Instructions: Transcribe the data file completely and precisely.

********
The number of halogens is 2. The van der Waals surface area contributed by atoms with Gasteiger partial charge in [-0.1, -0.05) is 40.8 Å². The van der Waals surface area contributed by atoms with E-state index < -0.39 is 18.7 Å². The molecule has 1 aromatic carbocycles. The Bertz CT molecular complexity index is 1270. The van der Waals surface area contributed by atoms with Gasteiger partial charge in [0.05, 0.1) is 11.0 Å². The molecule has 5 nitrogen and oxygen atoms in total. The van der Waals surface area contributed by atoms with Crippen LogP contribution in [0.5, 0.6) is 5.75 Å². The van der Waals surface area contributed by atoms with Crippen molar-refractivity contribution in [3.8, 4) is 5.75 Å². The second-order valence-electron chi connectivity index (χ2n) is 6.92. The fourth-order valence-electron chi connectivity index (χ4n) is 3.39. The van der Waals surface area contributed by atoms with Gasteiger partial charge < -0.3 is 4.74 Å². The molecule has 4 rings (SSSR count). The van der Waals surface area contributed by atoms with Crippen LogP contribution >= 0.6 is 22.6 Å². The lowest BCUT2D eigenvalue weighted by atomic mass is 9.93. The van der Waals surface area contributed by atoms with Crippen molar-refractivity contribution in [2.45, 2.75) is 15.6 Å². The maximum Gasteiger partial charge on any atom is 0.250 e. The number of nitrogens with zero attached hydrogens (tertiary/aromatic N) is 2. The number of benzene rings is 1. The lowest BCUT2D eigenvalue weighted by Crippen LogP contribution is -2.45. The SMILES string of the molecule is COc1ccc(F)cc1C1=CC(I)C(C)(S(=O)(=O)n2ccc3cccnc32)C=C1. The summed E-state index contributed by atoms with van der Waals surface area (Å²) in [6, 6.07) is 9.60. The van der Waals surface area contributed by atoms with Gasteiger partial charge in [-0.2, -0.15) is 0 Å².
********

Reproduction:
The number of halogens is 2. The van der Waals surface area contributed by atoms with Gasteiger partial charge in [-0.1, -0.05) is 40.8 Å². The van der Waals surface area contributed by atoms with E-state index < -0.39 is 18.7 Å². The molecule has 1 aromatic carbocycles. The Bertz CT molecular complexity index is 1270. The van der Waals surface area contributed by atoms with Gasteiger partial charge in [0.05, 0.1) is 11.0 Å². The molecule has 5 nitrogen and oxygen atoms in total. The van der Waals surface area contributed by atoms with Crippen LogP contribution in [0.5, 0.6) is 5.75 Å². The van der Waals surface area contributed by atoms with Crippen molar-refractivity contribution in [3.8, 4) is 5.75 Å². The second-order valence-electron chi connectivity index (χ2n) is 6.92. The fourth-order valence-electron chi connectivity index (χ4n) is 3.39. The van der Waals surface area contributed by atoms with Gasteiger partial charge < -0.3 is 4.74 Å². The molecule has 4 rings (SSSR count). The van der Waals surface area contributed by atoms with Crippen LogP contribution >= 0.6 is 22.6 Å². The lowest BCUT2D eigenvalue weighted by atomic mass is 9.93. The van der Waals surface area contributed by atoms with Crippen molar-refractivity contribution in [2.45, 2.75) is 15.6 Å². The maximum Gasteiger partial charge on any atom is 0.250 e. The number of nitrogens with zero attached hydrogens (tertiary/aromatic N) is 2. The number of benzene rings is 1. The lowest BCUT2D eigenvalue weighted by Crippen LogP contribution is -2.45. The SMILES string of the molecule is COc1ccc(F)cc1C1=CC(I)C(C)(S(=O)(=O)n2ccc3cccnc32)C=C1. The summed E-state index contributed by atoms with van der Waals surface area (Å²) in [6, 6.07) is 9.60. The van der Waals surface area contributed by atoms with Gasteiger partial charge in [-0.2, -0.15) is 0 Å².